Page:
Over 29 years ago, a man by the name of Peter Sutcliffe killed 13 women and attempted to kill seven more. Such was his infamy he was dubbed the ‘Yorkshire Ripper’. His crimes were such as to provoke revulsion the world over. Now, with a new name, Peter Coonan seeks to once again roam our streets.

Once finally apprehended in 1981, Sutcliffe admitted the killings and the attacks so was sentenced to a life sentenced with a recommendation of a minimum of 30 years. That 30 year time scale expires in January 2011 so, hypothetically, although very unlikely, he could be released next year.

A high court Judge must decide over the next few months whether to invoke a ‘rest of life’ tariff or to set down a minimum term tariff which could be anything, although I don’t think Sutcliffe will be popping to his local for a beer any time soon.

This man is one of Britain’s most prolific and notorious of serial killers. Can we really comprehend that he be allowed to once again rub shoulders with the general public against whom he offended so viciously and callously?

Should he be allowed to walk along the same streets as the families which he tore apart nearly 30 years ago? Perhaps all those years ago we lived in a country that put the welfare of the masses before that of killers. Now I’m not so sure. Perhaps all those years ago we lived in a place where the temptations for the predatory sexual killer were few and far between. Now? 30 years later? Hmmm, I shudder to think!

Is it likely that Sutcliffe will be released? If one were to look at the (fortunately) few similar cases in the U.K one would probably say No.

Ian Bradey has been told he will never be released, so has Rose West and Denis Nielsen. I won’t go into the details of their crimes, but suffice to say that their offending was similar to that of Sutcliffe, but only Nielsen can boast the same body count. In a modern and just society surely Sutcliffe can expect similar treatment?


Well, here is where the plot thickens. A consultant psychiatrist at Broadmoor secure hospital where Sutcliffe has been incarcerated since his convictions, has written that Sutcliffe was suffering from paranoid schizophrenia at the time of his crimes and as such should only have been convicted of manslaughter due to diminished responsibility.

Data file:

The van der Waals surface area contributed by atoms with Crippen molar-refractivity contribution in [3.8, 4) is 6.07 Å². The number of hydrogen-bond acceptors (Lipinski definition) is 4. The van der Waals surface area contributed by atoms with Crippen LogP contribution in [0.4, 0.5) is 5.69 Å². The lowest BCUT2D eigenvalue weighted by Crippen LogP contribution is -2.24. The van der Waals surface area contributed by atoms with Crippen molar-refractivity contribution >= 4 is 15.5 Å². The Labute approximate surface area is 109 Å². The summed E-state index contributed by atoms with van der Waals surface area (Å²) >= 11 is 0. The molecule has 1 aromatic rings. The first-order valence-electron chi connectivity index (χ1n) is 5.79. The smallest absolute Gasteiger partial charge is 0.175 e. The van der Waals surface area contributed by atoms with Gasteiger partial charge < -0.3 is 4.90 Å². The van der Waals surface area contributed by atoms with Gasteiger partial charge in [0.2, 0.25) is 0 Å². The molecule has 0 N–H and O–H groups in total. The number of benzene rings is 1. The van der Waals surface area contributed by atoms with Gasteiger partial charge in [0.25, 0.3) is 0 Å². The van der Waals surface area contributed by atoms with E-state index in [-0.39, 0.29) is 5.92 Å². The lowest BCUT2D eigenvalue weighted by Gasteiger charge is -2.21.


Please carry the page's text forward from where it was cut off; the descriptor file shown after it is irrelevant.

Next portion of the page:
If the good doctor’s finding is accepted by the court Sutcliffe will walk free sooner rather than later.

Only in this country would this be an issue, only in the U.K would we even consider, thinking, about releasing a man who has killed 13 women and attempted the 7 others. Some of those 7 victims, who fortunately escaped Sutcliffe’s attentions with their lives, still live on having made the best of an attempt to get over what happened to them. Have we forgotten about these victims? Have we forgotten about the families of those who did not survive?

My understanding of the criminal defence of ‘Diminished Responsibility’, is a temporary abnormality of the mind which led to the sufferer engaging in a course of conduct which he would normally have known to have been wrong. Perhaps Sutcliffe could argue this on one, two or even three occasions, but twenty? Come on!

It would appear that the old skills of deception and coercion Sutcliffe utilised to such appalling effect during his reign of terror is now being used to pull the wool over the eyes of established and eminent Psychiatrists.

When all is said and done, what Government in its right mind is going to want the release of one of the country’s most notorious killers to happen on its watch? Surely not in an election year?

But wait a minute….. remember Abdelbaset Ali al-Megrahi !!!



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